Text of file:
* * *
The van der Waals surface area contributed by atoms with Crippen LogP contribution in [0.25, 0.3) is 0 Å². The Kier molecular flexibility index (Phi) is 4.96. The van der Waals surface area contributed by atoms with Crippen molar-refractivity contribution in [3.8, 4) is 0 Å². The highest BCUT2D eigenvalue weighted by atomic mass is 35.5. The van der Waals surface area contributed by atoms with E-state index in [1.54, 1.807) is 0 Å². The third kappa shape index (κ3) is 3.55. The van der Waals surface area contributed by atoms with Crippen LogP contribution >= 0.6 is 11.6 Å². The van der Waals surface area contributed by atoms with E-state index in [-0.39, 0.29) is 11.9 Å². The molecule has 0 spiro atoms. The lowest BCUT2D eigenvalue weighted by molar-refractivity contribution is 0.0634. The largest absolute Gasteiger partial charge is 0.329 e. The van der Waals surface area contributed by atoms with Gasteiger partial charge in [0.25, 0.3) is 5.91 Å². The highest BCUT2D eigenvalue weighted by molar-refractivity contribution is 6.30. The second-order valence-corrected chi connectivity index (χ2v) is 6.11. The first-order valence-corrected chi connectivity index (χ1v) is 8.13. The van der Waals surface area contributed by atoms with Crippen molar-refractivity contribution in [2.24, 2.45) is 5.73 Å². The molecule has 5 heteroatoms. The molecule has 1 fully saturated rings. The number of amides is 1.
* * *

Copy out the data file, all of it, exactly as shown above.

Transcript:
The van der Waals surface area contributed by atoms with Crippen LogP contribution in [0.25, 0.3) is 0 Å². The Kier molecular flexibility index (Phi) is 4.96. The van der Waals surface area contributed by atoms with Crippen molar-refractivity contribution in [3.8, 4) is 0 Å². The highest BCUT2D eigenvalue weighted by atomic mass is 35.5. The van der Waals surface area contributed by atoms with E-state index in [1.54, 1.807) is 0 Å². The third kappa shape index (κ3) is 3.55. The van der Waals surface area contributed by atoms with Crippen LogP contribution >= 0.6 is 11.6 Å². The van der Waals surface area contributed by atoms with E-state index in [-0.39, 0.29) is 11.9 Å². The molecule has 0 spiro atoms. The lowest BCUT2D eigenvalue weighted by molar-refractivity contribution is 0.0634. The largest absolute Gasteiger partial charge is 0.329 e. The van der Waals surface area contributed by atoms with Gasteiger partial charge in [0.25, 0.3) is 5.91 Å². The highest BCUT2D eigenvalue weighted by molar-refractivity contribution is 6.30. The second-order valence-corrected chi connectivity index (χ2v) is 6.11. The first-order valence-corrected chi connectivity index (χ1v) is 8.13. The van der Waals surface area contributed by atoms with Crippen molar-refractivity contribution in [2.24, 2.45) is 5.73 Å². The molecule has 5 heteroatoms. The molecule has 1 fully saturated rings. The number of amides is 1.